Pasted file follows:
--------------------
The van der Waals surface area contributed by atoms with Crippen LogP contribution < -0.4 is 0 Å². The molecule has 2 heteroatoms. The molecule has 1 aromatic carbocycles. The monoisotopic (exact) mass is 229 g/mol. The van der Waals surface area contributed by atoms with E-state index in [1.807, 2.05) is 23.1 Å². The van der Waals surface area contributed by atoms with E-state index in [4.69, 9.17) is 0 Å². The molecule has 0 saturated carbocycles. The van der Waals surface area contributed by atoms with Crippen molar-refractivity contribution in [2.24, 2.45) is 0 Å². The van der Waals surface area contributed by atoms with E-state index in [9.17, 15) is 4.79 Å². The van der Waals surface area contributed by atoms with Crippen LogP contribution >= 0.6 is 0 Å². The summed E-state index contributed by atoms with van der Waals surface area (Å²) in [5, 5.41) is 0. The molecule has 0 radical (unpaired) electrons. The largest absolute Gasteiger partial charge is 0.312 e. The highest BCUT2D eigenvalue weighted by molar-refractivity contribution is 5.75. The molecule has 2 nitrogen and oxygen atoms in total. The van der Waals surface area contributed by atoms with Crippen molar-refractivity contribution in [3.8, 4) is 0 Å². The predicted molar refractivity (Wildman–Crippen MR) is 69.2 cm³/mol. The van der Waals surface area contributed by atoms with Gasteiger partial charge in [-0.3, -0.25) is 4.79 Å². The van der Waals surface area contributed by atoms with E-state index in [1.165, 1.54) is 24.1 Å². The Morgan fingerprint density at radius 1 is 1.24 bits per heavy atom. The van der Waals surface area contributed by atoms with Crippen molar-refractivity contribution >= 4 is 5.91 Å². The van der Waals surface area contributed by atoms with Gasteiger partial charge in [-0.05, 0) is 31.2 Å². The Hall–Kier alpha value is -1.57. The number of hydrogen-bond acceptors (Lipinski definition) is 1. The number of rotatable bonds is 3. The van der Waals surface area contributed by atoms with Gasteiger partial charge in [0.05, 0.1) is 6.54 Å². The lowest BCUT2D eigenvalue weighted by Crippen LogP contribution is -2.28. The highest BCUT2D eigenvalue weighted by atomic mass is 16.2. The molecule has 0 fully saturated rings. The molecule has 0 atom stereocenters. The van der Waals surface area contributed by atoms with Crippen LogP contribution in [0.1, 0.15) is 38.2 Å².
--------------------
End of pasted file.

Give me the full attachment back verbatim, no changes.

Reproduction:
The van der Waals surface area contributed by atoms with Crippen LogP contribution < -0.4 is 0 Å². The molecule has 2 heteroatoms. The molecule has 1 aromatic carbocycles. The monoisotopic (exact) mass is 229 g/mol. The van der Waals surface area contributed by atoms with E-state index in [1.807, 2.05) is 23.1 Å². The van der Waals surface area contributed by atoms with E-state index in [4.69, 9.17) is 0 Å². The molecule has 0 saturated carbocycles. The van der Waals surface area contributed by atoms with Crippen molar-refractivity contribution in [2.24, 2.45) is 0 Å². The van der Waals surface area contributed by atoms with E-state index in [9.17, 15) is 4.79 Å². The van der Waals surface area contributed by atoms with Crippen LogP contribution >= 0.6 is 0 Å². The summed E-state index contributed by atoms with van der Waals surface area (Å²) in [5, 5.41) is 0. The molecule has 0 radical (unpaired) electrons. The largest absolute Gasteiger partial charge is 0.312 e. The highest BCUT2D eigenvalue weighted by molar-refractivity contribution is 5.75. The molecule has 2 nitrogen and oxygen atoms in total. The van der Waals surface area contributed by atoms with Crippen molar-refractivity contribution in [3.8, 4) is 0 Å². The predicted molar refractivity (Wildman–Crippen MR) is 69.2 cm³/mol. The van der Waals surface area contributed by atoms with Gasteiger partial charge in [-0.3, -0.25) is 4.79 Å². The van der Waals surface area contributed by atoms with E-state index in [1.165, 1.54) is 24.1 Å². The Morgan fingerprint density at radius 1 is 1.24 bits per heavy atom. The van der Waals surface area contributed by atoms with Crippen molar-refractivity contribution >= 4 is 5.91 Å². The van der Waals surface area contributed by atoms with Gasteiger partial charge in [-0.05, 0) is 31.2 Å². The Hall–Kier alpha value is -1.57. The number of hydrogen-bond acceptors (Lipinski definition) is 1. The number of rotatable bonds is 3. The van der Waals surface area contributed by atoms with Gasteiger partial charge in [0.05, 0.1) is 6.54 Å². The lowest BCUT2D eigenvalue weighted by Crippen LogP contribution is -2.28. The highest BCUT2D eigenvalue weighted by atomic mass is 16.2. The molecule has 0 fully saturated rings. The molecule has 0 atom stereocenters. The van der Waals surface area contributed by atoms with Crippen LogP contribution in [0.1, 0.15) is 38.2 Å².